Academic journal article Journal of the Early Republic

Congressional (Partisan) Constitutionalism: The Apportionment Act Debates of 1842 and 1844

Academic journal article Journal of the Early Republic

Congressional (Partisan) Constitutionalism: The Apportionment Act Debates of 1842 and 1844

Article excerpt

The 27th Congress passed the Apportionment Act of 1842 and President John Tyler signed it with an accompanying statement, but its enforcement fell on the 28th House two years later. The passage, signing, and enforcement issues stimulated Congressional debates based on Article I of the Constitution. This was a unique moment of constitutional interpretation because publication in 1840 of Madison's Notes on the Debates in the Federal Convention gave the 27th Congress unprecedented access during all its sessions to the major external sources for constitutional construction, including The Federalist and records of the state ratifying conventions. Moreover, the half-century mark in constitutional history was a watershed in the thinking of Congressional debaters, who often cited fifty years of experience as legitimizing or discrediting established practice. Whigs, who controlled the 27th Congress, and Democrats, who regained a majority in the next House, read the same documents but, for the most part, reasoned on opposite banks of the textual stream. Whigs gave greater weight to the intentions of the framers, Democrats to the expectations of the ratifiers.

Three issues drawn from Article I framed the Apportionment Act debates. First, the stipulation in Section 2 that "the number of representatives shall not exceed one for every thirty thousand" produced debates on the ratio in the House and Senate during the second session of the 27th Congress. Second, the authority Section 4 conferred on Congress to regulate the election of its members involved the districting proposal that engaged both chambers during the same session, was revisited briefly in the House during the third session, and was debated anew in the first session of the 28th House. Third, the latitude that Section 7 granted the president in signing a bill into law was disputed in the House shortly after enactment in June 1842.

Article I, Section 5 was not debated but remained salient. Some senators in the 27th Congress were reluctant to insert themselves into the fray because they thought that the provision that "each house shall be the judge of the elections, returns and qualifications of its own members" entitled the House to exclusive jurisdiction over the legislation. The 28th House cited the clause in claiming final authority to decide whether or not to seat four delegations that were elected in a manner the apportionment act invalidated.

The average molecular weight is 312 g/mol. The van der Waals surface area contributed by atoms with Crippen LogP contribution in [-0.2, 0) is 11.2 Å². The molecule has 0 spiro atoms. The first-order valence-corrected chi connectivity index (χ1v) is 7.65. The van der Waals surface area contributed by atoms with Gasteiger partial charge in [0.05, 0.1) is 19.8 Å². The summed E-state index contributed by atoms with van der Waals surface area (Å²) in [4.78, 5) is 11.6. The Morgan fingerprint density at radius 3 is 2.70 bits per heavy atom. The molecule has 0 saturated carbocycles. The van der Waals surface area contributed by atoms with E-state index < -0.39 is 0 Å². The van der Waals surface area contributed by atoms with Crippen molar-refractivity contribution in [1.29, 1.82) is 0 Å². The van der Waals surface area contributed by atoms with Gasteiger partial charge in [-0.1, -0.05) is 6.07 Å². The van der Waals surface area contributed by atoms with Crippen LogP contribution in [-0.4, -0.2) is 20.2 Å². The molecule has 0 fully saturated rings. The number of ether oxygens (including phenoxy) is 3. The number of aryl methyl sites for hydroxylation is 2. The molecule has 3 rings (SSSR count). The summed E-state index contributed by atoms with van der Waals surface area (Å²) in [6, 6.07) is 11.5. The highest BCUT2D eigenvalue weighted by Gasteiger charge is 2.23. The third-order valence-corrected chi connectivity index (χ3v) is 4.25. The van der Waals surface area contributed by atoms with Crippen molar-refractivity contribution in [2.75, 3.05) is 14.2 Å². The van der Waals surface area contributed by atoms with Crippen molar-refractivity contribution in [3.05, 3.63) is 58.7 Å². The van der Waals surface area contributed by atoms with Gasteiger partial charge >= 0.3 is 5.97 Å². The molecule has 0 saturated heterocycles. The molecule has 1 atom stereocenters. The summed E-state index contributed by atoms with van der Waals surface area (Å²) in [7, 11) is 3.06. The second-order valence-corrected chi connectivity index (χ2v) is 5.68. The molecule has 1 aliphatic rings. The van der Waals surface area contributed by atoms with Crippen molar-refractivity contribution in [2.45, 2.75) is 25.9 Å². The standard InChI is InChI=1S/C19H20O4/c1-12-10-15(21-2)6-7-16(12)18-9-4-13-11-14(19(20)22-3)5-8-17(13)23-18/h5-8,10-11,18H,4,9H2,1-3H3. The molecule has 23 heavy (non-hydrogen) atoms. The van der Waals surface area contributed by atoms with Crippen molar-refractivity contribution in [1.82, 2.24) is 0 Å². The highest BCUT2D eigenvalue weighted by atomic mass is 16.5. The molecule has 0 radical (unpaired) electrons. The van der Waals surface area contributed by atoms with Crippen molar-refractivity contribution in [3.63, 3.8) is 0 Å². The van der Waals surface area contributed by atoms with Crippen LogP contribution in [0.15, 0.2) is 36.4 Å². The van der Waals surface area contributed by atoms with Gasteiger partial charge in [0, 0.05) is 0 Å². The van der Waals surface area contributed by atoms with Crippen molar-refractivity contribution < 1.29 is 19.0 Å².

More than a half-century after ratification, most Whigs and Democrats agreed that their understanding of the Constitution should be based on historical ("contemporaneous") records. Here congressmen of both parties made clear that in interpreting the Constitution they gave greater priority to the intentions of the past than to advantages in the present. In opposing the districting proposal, however, Democrats invoked a new principle of constitutional construction, stare antiquas via, where Congressional precedent should be conclusive. Thus when government usage has been "uniform, and the acquiescence of the people general . . . the practice establishes the construction." In this argument and in their emphasis on the ratifiers' expectations, Democrats embodied what Larry Kramer calls the principle of "popular constitutionalism," which considered the people, not the courts, the ultimate arbiters of Constitutional meaning. Accordingly the 28th House, with a new Democratic majority, decided to seat four delegations in defiance of the apportionment statute, whereupon Whigs accused the chamber of "nullification" in legitimizing state disregard of federal law.1

These debates have not been comprehensively examined because the act itself has received only limited attention. Historians have taken their cues from contemporaries, who generally concerned themselves more about well-publicized battles over the national bank, the tariff, the distribution of revenue from public land sales, the gag rule, and Texas annexation than about the decennial apportionment act. …

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